Climate change activists spending week in Belfast

Six college student interns with the program New England Climate Summer have been biking around the state of Maine to spread the word about climate change. On Friday, the students helped plant flowers at the Unitarian Universalist Church of Belfast as part of their local community service projects.
Six college student interns with the program New England Climate Summer have been biking around the state of Maine to spread the word about climate change. On Friday, the students helped plant flowers at the Unitarian Universalist Church of Belfast as part of their local community service projects. Buy Photo
Posted July 20, 2012, at 4:30 p.m.

BELFAST, Maine — For one week, Belfast has been home to a half-dozen college students who are spending the summer cycling around the state to spread the word about a cause that matters to them — climate change.

The students are from the internship program New England Climate Summer, and on Friday morning they were busy doing a community service project for the Unitarian Universalist Church of Belfast, where they have been staying while in the city.

Kristin Jackson, 21, of Falmouth, is an environmental studies major at Brown University in Providence, R.I.

“I’ve always been interested in activism, but I’ve never really taken a stand yet,” she said.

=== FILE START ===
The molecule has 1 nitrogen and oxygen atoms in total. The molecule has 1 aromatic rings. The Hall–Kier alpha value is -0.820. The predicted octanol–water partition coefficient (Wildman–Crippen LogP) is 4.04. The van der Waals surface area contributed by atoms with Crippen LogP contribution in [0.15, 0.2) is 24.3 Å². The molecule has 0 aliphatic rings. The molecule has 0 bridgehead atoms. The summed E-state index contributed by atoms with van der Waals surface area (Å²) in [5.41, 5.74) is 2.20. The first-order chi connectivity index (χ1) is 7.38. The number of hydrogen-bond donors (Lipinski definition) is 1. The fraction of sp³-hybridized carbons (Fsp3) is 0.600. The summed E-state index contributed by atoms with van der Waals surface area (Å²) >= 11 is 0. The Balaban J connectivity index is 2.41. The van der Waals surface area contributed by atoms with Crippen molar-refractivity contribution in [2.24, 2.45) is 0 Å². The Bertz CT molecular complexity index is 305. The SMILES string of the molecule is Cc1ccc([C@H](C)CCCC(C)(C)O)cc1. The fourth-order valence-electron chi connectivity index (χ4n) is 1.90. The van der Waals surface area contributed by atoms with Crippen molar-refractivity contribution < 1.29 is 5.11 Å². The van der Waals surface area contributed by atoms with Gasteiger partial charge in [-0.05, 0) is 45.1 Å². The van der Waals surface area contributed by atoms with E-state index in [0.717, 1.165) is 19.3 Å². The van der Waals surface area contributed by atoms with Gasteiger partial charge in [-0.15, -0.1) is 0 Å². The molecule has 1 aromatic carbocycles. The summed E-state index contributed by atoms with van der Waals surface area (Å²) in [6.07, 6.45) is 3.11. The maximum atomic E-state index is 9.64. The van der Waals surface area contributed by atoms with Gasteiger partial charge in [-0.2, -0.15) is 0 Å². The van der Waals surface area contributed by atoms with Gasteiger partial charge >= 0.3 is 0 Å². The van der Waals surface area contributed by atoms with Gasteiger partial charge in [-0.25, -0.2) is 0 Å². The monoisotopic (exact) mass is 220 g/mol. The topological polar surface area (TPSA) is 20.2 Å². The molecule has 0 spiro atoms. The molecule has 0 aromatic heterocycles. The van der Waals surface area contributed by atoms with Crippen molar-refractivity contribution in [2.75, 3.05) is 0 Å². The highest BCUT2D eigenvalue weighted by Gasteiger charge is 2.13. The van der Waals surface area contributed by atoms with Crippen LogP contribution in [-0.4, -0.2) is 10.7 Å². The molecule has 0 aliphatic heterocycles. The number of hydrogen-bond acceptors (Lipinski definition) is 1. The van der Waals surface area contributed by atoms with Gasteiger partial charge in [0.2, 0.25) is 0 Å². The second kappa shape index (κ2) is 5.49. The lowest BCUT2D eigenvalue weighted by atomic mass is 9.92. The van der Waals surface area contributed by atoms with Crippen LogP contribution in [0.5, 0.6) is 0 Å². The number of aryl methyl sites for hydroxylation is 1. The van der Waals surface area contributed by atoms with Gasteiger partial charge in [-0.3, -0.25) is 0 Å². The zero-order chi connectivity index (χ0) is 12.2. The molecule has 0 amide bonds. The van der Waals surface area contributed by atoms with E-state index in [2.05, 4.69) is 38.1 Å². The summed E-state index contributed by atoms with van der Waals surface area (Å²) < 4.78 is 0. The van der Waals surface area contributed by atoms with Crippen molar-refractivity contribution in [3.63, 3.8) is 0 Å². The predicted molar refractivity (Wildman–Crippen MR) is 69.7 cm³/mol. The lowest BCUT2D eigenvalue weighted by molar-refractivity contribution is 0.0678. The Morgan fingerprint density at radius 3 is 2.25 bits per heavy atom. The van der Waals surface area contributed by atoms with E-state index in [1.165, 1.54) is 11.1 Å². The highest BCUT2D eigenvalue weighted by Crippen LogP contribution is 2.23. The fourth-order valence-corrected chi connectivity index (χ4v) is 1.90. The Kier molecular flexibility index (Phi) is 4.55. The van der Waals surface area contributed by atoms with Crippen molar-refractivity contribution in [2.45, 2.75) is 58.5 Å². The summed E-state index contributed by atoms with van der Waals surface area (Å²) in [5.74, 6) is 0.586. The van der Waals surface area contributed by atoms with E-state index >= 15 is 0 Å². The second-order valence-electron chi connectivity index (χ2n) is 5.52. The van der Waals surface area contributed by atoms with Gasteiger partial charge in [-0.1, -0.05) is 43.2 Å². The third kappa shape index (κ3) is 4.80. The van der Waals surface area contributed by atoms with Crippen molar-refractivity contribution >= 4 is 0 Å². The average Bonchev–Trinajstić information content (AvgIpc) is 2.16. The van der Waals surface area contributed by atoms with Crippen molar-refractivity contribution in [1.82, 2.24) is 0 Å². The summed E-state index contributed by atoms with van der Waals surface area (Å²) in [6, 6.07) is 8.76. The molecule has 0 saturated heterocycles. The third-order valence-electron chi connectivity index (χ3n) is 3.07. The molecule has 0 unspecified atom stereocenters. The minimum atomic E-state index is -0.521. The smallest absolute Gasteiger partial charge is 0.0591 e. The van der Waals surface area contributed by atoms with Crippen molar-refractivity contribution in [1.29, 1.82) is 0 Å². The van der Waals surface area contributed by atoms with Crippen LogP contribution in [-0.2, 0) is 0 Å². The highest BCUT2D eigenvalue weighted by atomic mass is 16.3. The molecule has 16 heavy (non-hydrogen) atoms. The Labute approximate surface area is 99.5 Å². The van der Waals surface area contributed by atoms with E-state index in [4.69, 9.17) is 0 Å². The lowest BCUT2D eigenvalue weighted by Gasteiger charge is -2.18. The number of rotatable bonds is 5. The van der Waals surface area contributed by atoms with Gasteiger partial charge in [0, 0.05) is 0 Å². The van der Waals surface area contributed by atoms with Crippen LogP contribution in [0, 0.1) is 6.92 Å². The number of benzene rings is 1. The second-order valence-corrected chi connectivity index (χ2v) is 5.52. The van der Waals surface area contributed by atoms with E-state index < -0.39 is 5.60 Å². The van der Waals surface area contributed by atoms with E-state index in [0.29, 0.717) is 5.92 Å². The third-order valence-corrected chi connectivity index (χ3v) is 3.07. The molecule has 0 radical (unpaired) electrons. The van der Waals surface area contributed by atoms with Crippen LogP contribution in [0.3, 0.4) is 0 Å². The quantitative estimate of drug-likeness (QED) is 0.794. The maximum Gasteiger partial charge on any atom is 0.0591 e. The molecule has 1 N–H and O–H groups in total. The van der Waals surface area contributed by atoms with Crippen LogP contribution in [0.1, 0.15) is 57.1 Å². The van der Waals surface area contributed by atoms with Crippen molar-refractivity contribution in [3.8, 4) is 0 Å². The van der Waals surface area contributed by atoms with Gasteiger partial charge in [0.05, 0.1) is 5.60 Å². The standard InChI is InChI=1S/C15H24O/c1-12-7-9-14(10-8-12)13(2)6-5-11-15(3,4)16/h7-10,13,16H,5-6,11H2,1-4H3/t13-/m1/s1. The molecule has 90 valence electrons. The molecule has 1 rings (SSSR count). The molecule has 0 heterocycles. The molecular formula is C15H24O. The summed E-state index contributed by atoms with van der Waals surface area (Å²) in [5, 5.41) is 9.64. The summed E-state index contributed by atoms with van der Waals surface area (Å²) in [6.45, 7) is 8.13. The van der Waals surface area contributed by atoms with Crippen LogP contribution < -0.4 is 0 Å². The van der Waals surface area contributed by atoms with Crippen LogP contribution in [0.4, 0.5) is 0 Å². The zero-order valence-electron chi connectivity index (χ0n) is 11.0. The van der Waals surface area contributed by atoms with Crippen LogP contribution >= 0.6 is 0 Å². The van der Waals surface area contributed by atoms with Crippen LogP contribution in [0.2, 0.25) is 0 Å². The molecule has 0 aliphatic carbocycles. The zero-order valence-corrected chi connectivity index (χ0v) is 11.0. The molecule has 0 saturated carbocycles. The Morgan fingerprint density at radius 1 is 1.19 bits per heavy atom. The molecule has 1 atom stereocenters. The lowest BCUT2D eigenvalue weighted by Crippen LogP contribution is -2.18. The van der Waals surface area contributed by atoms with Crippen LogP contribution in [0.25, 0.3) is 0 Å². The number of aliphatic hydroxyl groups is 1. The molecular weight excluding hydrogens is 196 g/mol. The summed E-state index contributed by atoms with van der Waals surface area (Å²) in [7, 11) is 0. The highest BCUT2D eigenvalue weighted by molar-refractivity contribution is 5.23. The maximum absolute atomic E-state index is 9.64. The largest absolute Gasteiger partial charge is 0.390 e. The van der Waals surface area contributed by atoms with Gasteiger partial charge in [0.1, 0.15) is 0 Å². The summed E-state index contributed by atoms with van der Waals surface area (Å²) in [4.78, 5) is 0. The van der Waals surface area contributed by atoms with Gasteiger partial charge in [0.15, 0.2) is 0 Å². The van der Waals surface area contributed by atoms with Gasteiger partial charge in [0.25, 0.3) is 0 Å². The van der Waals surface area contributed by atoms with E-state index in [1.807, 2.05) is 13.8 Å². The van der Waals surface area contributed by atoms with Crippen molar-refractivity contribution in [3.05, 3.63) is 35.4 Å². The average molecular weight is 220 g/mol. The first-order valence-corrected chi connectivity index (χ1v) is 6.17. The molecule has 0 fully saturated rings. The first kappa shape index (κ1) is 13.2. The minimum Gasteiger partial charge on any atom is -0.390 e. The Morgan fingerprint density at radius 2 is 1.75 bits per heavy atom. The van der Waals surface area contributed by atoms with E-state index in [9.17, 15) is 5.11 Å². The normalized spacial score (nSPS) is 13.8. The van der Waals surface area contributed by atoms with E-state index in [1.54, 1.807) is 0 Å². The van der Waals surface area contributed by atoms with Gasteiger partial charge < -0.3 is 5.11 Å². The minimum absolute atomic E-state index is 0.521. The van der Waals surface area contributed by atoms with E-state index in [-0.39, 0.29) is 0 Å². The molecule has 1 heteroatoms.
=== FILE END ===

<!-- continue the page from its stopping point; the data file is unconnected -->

However, the nine weeks Jackson is spending biking from community to community with the program’s Maine team has been a great introduction to environmental activism.The six students from all over the country will spend a week each in Belfast, Rockland, Cumberland, York, Biddeford, Portland and Lewiston. While in Belfast, they helped with a “permablitz” at a home on the Woods Road, to assist the resident in turning the yard into a sustainable permaculture garden.

“We’ve learned so much,” Jackson said, adding that the group has been doing a lot of gardening work here. “It’s real life experience.”

Jane Dopheide of the Unitarian Universalist Church said that hosting the students is a good fit for the church.

“It really supports our interest in youth and also our interest in environmental issues,” she said. “The larger Unitarian Universalist organization asks churches to commit to things like recycling, not using paper products and promoting environmentally healthy practices and programs.”

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